In this case you might make an inference about the true proportion $\theta$ using the confidence interval:

$$\text{CI}_\theta(1-\alpha) = \Bigg[ p \pm z_{\alpha/2} \sqrt{\frac{p (1-p)}{w}} \Bigg].$$

The length of this confidence interval is:

$$L= 2 z_{\alpha/2} \sqrt{\frac{p (1-p)}{w}}.$$

A higher accuracy for a confidence interval requires a smaller length for the interval (i.e., a narrower interval is a more accurate inference). Thus, to stipulate the minimum required accuracy for our inference, we would stipulate some maximum length $L_*$ that we are willing to accept. For a given value $\alpha$ and a given sample proportion $p$, getting this stipulated length requires us to set the sample weight to:

$$w = 4 z_{\alpha/2}^2 \frac{p (1-p)}{L_*^2}.$$

Note that this formula will generally yield a non-integer value, which is okay in the case where our sample weight is continuous. As you can see, there is nothing fundamentally different in this computation to the case where we have a discrete sample size. (The only difference here is that we do not need to round the required sample size up to the next integer at the end of the computation.) What is needed is for us to be able to write out some measure of the accuracy of the inference as a function of the sample weight, and then find the minimum weight that gives some stipulated minimum accuracy.

$\endgroup$
1
  • $\begingroup$ Thanks for your answer. Let me digest it for some time. $\endgroup$ – y chung Apr 13 '20 at 16:11
3
$\begingroup$

Peter cannot inflate his effective sample size for the purpose of estimating treatment effects just by repeatedly subsampling the same experimental units -- this would be the most egregious form of 'pseudoreplication'.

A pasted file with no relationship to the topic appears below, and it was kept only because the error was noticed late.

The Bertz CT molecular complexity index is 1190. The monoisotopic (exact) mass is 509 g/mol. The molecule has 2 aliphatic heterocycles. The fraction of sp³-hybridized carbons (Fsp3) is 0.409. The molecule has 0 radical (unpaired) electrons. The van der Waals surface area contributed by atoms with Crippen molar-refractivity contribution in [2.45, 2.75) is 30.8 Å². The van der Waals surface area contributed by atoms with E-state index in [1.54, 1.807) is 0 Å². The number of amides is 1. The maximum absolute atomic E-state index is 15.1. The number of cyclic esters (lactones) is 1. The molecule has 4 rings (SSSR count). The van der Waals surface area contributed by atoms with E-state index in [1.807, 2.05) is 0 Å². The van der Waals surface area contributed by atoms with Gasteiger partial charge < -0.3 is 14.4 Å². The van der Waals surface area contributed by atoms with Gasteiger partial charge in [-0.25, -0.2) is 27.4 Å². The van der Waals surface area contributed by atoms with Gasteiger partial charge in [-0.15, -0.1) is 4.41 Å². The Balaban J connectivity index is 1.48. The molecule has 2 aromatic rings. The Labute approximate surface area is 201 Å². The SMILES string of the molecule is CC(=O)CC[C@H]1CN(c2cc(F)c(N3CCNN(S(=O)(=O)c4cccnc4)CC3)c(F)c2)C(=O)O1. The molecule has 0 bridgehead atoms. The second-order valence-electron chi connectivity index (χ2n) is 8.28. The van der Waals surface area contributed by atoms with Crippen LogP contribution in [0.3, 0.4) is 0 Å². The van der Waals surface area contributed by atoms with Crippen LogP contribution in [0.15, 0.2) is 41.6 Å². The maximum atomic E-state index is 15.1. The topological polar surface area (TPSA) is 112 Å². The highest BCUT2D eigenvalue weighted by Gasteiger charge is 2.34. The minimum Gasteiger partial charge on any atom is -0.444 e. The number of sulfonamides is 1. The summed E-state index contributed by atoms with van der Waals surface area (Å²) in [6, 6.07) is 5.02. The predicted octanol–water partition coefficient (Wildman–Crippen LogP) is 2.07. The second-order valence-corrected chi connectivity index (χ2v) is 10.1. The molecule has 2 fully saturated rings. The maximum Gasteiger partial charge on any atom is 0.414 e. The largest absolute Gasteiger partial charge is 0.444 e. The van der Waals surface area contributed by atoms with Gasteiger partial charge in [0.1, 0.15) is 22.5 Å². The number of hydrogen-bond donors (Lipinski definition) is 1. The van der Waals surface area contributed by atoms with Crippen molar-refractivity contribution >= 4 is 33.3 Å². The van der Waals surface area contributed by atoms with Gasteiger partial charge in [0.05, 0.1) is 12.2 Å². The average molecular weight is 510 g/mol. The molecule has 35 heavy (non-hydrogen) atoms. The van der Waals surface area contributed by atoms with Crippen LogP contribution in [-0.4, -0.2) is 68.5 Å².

Sample size in the context of a designed experiment is set by the randomization design -- since the different samples within the same plot could not possibly be assigned to receive different treatments, they cannot be considered separate experimental units. It doesn't matter, for the purpose of sample size, how much soil Tom or Peter collect from each unit -- what matters is that all the soil in that unit received the same treatment -- that all of it was required by the experimental design to receive the same treatment.

Tom and Peter can potentially take different measurements of the same experimental unit, and one might get "better" measurements in some sense than the other -- maybe measurement error is reduced by using a larger volume of soil, or maybe it's reduced by averaging samples from several points within the plot -- but that's an issue of reducing the size of the error variance (assumed the same for each plot) not inflating the sample size.

A more precise/reliable/stable measurement method could thereby still reduce the standard errors of effect estimates, but not through changing the sample size. The sample size is, again, fixed by the design of the randomization scheme -- each unit that could be independently assigned to a different treatment is one experimental unit and adds one to the total sample size.

$\endgroup$
1
  • $\begingroup$ Thanks for your answer. I think nested ANOVA already took care of subsampling, no? $\endgroup$ – y chung Apr 13 '20 at 16:11

Your Answer

By clicking “Post Your Answer”, you agree to our terms of service, privacy policy and cookie policy

Not the answer you're looking for? Browse other questions tagged or ask your own question.